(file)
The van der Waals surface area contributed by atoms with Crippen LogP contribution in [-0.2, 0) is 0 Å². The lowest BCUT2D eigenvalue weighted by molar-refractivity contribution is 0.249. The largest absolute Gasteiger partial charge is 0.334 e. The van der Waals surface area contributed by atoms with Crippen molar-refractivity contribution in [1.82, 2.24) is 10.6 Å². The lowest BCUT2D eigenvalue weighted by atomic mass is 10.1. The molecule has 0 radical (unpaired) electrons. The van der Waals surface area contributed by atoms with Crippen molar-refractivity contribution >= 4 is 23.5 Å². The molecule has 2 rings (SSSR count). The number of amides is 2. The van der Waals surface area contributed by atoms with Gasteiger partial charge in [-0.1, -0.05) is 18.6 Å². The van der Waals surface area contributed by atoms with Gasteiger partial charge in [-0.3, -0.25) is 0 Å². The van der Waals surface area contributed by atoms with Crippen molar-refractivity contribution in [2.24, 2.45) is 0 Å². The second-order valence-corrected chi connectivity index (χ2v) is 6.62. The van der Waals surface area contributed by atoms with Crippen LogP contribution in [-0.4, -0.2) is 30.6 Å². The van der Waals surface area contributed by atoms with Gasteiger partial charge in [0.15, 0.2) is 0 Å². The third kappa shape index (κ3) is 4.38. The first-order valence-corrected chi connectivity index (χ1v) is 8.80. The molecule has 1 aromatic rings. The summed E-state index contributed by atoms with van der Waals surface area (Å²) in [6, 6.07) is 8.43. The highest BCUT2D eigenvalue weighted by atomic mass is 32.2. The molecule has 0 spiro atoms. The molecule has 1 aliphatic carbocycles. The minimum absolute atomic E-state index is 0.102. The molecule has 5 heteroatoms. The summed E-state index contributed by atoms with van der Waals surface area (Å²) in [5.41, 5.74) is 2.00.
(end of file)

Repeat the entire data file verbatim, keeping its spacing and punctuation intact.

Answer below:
The van der Waals surface area contributed by atoms with Crippen LogP contribution in [-0.2, 0) is 0 Å². The lowest BCUT2D eigenvalue weighted by molar-refractivity contribution is 0.249. The largest absolute Gasteiger partial charge is 0.334 e. The van der Waals surface area contributed by atoms with Crippen molar-refractivity contribution in [1.82, 2.24) is 10.6 Å². The lowest BCUT2D eigenvalue weighted by atomic mass is 10.1. The molecule has 0 radical (unpaired) electrons. The van der Waals surface area contributed by atoms with Crippen molar-refractivity contribution >= 4 is 23.5 Å². The molecule has 2 rings (SSSR count). The number of amides is 2. The van der Waals surface area contributed by atoms with Gasteiger partial charge in [-0.1, -0.05) is 18.6 Å². The van der Waals surface area contributed by atoms with Gasteiger partial charge in [-0.3, -0.25) is 0 Å². The van der Waals surface area contributed by atoms with Crippen molar-refractivity contribution in [2.24, 2.45) is 0 Å². The second-order valence-corrected chi connectivity index (χ2v) is 6.62. The van der Waals surface area contributed by atoms with Crippen LogP contribution in [-0.4, -0.2) is 30.6 Å². The van der Waals surface area contributed by atoms with Gasteiger partial charge in [0.15, 0.2) is 0 Å². The third kappa shape index (κ3) is 4.38. The first-order valence-corrected chi connectivity index (χ1v) is 8.80. The molecule has 1 aromatic rings. The summed E-state index contributed by atoms with van der Waals surface area (Å²) in [6, 6.07) is 8.43. The highest BCUT2D eigenvalue weighted by atomic mass is 32.2. The molecule has 0 spiro atoms. The molecule has 1 aliphatic carbocycles. The minimum absolute atomic E-state index is 0.102. The molecule has 5 heteroatoms. The summed E-state index contributed by atoms with van der Waals surface area (Å²) in [5.41, 5.74) is 2.00.